Yesterday, by chance, I also encountered the wonderful words of another Frenchman who evokes his childhood. I'm referring to a small autobiographical book by 69-year-old JMG Le Clézio (Nobel prize for literature in 2008), who describes his father. Just as Bedos was faced with a wall of misunderstanding on his mother's side, Le Clézio discovered comparable obstacles on the side of his father, who had developed a detestable armor-plated character through toiling for decades as a medical doctor in French colonial Africa.

Guy Bedos is a pure specimen of the Mediterranean, brought up in Algeria, and settled now in Corsica. As for JMG Le Clézio, he's often presented as a native of Nice, but his ancestral soul is pure Breton. Few observers would be tempted to evoke these two French celebrities (what a silly word!) in the same breath, as I am doing now, for there doesn't seem to be much in common between them. But what struck me yesterday, when I was confronted by both of them in the space of a few hours, was the way in which they appear to have exploited their artistry (another silly portmanteau term), not so much to seduce an audience, but rather to handle vast purely personal challenges that arose during their childhood. This corresponds to my own belief that many writers often work primarily, if not exclusively, for themselves.

Wednesday, April 15, 2009

Death of a great author

The great French writer Maurice Druon, senior member of the Académie Française, died yesterday at the age of 90. With his uncle, the novelist Joseph Kessel, Druon wrote the words of the Chant of the Partisans, with music by Anna Marly, which was rapidly adopted as the hymn of the French Résistance. It contains the memorable stanza:

Comrade, if you're killed,
Another comrade will emerge from the shadows to take your place.

I first heard this chant in extraordinary circumstances, on 19 December 1964, when the ashes of the Résistance hero Jean Moulin were transferred to the Panthéon. On that day, while catching sight of the president Charles De Gaulle, I listened to a moving speech by the minister of Culture André Malraux that would go down in literary history as one of the most celebrated French orations of the 20th century. Mysteriously, towards the end of Malraux's speech, the strains of the great Résistance hymn emerged—softly at first, then louder and louder—from a massed choir in front of the Panthéon.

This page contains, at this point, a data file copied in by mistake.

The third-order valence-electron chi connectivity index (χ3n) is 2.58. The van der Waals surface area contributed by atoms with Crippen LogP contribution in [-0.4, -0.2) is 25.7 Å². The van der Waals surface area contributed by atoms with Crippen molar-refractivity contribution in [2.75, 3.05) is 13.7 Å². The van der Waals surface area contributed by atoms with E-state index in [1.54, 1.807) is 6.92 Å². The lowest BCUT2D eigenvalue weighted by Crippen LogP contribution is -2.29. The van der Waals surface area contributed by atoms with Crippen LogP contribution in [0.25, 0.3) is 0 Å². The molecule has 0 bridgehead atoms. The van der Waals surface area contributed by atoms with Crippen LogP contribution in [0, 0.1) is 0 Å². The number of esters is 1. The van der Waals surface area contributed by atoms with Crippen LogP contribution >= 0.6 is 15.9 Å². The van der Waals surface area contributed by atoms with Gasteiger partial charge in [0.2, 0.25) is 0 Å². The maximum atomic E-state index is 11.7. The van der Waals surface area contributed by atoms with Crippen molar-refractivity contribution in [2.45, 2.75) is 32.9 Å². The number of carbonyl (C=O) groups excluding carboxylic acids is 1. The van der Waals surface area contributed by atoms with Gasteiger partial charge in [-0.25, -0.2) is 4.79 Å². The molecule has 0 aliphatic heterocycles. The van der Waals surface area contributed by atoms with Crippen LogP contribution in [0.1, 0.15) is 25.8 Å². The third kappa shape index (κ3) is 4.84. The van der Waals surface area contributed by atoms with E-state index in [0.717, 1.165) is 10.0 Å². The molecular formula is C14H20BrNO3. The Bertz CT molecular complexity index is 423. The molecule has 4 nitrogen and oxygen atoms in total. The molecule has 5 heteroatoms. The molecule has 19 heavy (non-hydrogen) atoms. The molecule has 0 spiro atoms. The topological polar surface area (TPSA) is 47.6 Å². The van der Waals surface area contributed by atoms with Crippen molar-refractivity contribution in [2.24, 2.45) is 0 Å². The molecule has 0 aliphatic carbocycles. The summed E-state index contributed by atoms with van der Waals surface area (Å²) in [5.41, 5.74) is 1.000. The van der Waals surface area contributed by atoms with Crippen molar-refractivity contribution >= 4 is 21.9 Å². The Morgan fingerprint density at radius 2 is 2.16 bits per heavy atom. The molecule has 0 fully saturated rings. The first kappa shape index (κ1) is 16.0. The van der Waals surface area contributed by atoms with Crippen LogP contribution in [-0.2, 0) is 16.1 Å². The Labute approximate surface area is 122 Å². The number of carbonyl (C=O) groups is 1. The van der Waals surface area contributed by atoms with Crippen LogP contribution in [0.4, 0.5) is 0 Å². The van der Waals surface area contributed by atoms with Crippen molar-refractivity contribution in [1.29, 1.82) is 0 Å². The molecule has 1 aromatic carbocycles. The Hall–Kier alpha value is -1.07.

Much later, Druon wrote a vast series of historical novels entitled Les Rois Maudits [The Accursed Kings] describing the troubled lives of French monarchs from Philip the Fair to John II. These stories were adapted to form a fabulous TV series, a few years ago, which I've already watched enthusiastically on two separate occasions.

Wednesday, February 4, 2009

Exceptional individuals

A few days ago, in my article entitled Dark excursion [display], I referred to tragic events on the Vercors plateau in July 1944, culminating in a massacre at Vassieux. I might have pointed out that I went on that excursion for practical reasons: namely, that I've been working on a movie script concerning the martyrs of the Vercors, and that I needed to examine various aspects of the Vassieux environment.